Optimal Incentive Contracts in the Presence of Career Concerns: Theory and Evidence
AbstractThis paper studies optimal incentive contracts when workers have career concerns--concerns about the effects of current performance on future compensation. The authors show that the optimal compensation contract optimizes total incentives: the combination of the implicit incentives from career concerns and the explicit incentives from the compensation contract. Thus, the explicit incentives from the optimal compensation contract should be strongest for workers close to retirement because career concerns are weakest for these workers. The authors find empirical support for this prediction in the relation between chief-executive compensation and stock-market performance. Copyright 1992 by University of Chicago Press.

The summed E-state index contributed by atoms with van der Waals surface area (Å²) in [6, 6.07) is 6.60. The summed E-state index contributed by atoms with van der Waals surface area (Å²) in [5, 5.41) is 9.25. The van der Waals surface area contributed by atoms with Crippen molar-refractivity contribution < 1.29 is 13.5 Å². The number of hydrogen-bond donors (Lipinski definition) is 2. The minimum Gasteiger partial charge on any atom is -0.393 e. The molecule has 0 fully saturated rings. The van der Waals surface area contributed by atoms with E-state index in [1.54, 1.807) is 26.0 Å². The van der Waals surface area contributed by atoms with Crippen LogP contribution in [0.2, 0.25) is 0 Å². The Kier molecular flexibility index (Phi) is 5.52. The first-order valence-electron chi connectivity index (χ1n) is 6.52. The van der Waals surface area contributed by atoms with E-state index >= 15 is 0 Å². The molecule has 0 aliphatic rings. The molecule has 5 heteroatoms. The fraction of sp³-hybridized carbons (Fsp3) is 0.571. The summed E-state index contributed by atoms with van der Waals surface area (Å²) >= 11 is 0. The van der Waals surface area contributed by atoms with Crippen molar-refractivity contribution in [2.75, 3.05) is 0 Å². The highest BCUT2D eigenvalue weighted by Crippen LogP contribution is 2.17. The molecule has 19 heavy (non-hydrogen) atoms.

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Bibliographic InfoArticle provided by University of Chicago Press in its journal Journal of Political Economy.
Volume (Year): 100 (1992)
Issue (Month): 3 (June)
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Web page: http://www.journals.uchicago.edu/JPE/
Other versions of this item:
- Gibbons, R. & Murphy, K.J., 1990. "Optimal Incentive Contracts In The Presence Of Career Concerns: Theory And Evidence," Working papers 563, Massachusetts Institute of Technology (MIT), Department of Economics.
- Robert Gibbons & Kevin J. Murphy, 1991. "Optimal Incentive Contracts in the Presence of Career Concerns: Theory and Evidence," NBER Working Papers 3792, National Bureau of Economic Research, Inc.
- Murphy, K.J. & Gibbons, R., 1990. "Optimal Incentive Contracts in the Presence of Career Concerns : Theory and Evidence," Papers 90-09, Rochester, Business - Managerial Economics Research Center.
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